He worked for the U.S. Bureau of Fisheries in Alaska, conducting a dental survey of Eskimos, and returned to Washington in 1921 to enter private practice. He retired in 1979 at the age of 86.
Dr. Swanson was the D.C. Dental Society's dentist of the year in 1963, had served on committees of the American Dental Association and was secretary of the D.C. Board of Dental Examiners for five years.
He also had served as a consultant to the National Research Council and the Armed Forces Institute of Pathology and was chairman of the dental section of the S.S. Hope hospital ship in 1960.
He was named an honorary fellow of the American Academy of Oral Pathology. Among his other honors was the William John Geis Award of the American College of Dentists.
Dr. Swanson's wife, Roberta Weber Swanson, died in 1975.
Survivors include a daughter, Margaret E. Swason of Elkhorn, Wis.; and two sons, Dr. John H. Swanson of Bethesda and Dr. Robert W. Swanson of Ocean City, Md.; three grandchildren; and three great-grandchildren.
KATHERINE L. DeMELMAN
Director of Hospital Volunteers
Katherine L. DeMelman, 78, director of volunteer services at Columbia Hospital for Women from 1964 to 1984, died Dec. 24 of cardiopulmonary arrest at George Washington University Hospital.
She had lived in Washington since 1941, when she came here to work as a nurse. She was director of volunteer services at Washington Hospital Center from 1958 to 1964.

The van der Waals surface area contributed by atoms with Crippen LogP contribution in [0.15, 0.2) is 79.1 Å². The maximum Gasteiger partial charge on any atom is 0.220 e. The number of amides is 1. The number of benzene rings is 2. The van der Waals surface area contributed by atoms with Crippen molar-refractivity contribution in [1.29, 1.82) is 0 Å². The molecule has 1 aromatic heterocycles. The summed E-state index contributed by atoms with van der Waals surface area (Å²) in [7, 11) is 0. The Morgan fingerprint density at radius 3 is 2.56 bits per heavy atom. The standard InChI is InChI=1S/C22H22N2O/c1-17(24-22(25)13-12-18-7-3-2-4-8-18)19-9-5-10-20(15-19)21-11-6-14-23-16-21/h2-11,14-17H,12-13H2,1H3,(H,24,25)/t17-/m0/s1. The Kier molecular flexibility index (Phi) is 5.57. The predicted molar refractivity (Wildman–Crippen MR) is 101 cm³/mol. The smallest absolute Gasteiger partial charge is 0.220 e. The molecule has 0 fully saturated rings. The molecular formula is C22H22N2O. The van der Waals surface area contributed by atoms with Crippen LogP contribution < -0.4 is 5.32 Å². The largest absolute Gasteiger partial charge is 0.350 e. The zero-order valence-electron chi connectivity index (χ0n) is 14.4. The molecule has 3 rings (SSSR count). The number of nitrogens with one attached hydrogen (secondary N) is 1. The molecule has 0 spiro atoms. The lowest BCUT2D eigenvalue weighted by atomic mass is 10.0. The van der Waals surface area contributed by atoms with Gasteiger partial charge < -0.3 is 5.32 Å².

A native of Chautauqua, N.Y., Mrs. DeMelman was a graduate of the school of nursing at Presbyterian Hospital of the City of New York, where she worked as a staff nurse for six years before moving here.
As director of volunteer services, she recruited, trained and scheduled volunteers, many of them former nurses whom she encouraged to donate their time. At Columbia she also established a volunteer chaplaincy program, quarterly blood drives and an employee credit union.
She had served as co-chairman of the Health and Welfare Council of the National Capital Area, chairman of the volunteer directors division of the Hospital Council, and was active with the Red Cross, the Volunteer Resources Council and the Metropolitan Community Ministry Association.
Six months ago, she was given a lifetime award from the Volunteer Clearinghouse of the District of Columbia, which she helped found.
Her husband, Walter W. McHugh, died in 1974.
Survivors include two step-children, Ann D. McHugh of Potomac, and Walter W. McHugh Jr. of Washington; five grandchildren, and four great-grandchildren.
CARL RICHARDSON MARKWITH
Carl Richardson Markwith, 77, a retired official of the Agency for International Development who also had worked for the National Geographic Society, died of cancer Dec. 21 at his home in Palm Bay, Fla.
Mr. Markwith was born in Baltimore.
He moved to Washington in 1935 and joined the staff of National Geographic. During World War II, he served in the Navy in the Pacific. After the war he returned to National Geographic, where his duties involved service as a technician in the lecture department with responsibility for sound and production at lectures. He also had served for three years as a pilot for flights involving aerial photography.
In 1955, Mr. Markwith joined the staff of Photogrammetry Inc. as a research and development specialist. He joined AID in 1960 as a communications media specialist and served five years in Tehran, 18 months in Liberia and 6 1/2 years in Saigon. At his retirement in 1975, he was assigned in Washington to the agency's international training staff.
On his retirement, Mr. Markwith moved from Washington to Palm Bay.
His wife, Rose Treanor Markwith, died in 1973.
Survivors include a daughter, Frances Markwith of Lower Marlboro, Md.; and a brother, Franklin R. Markwith of Winchester, Va.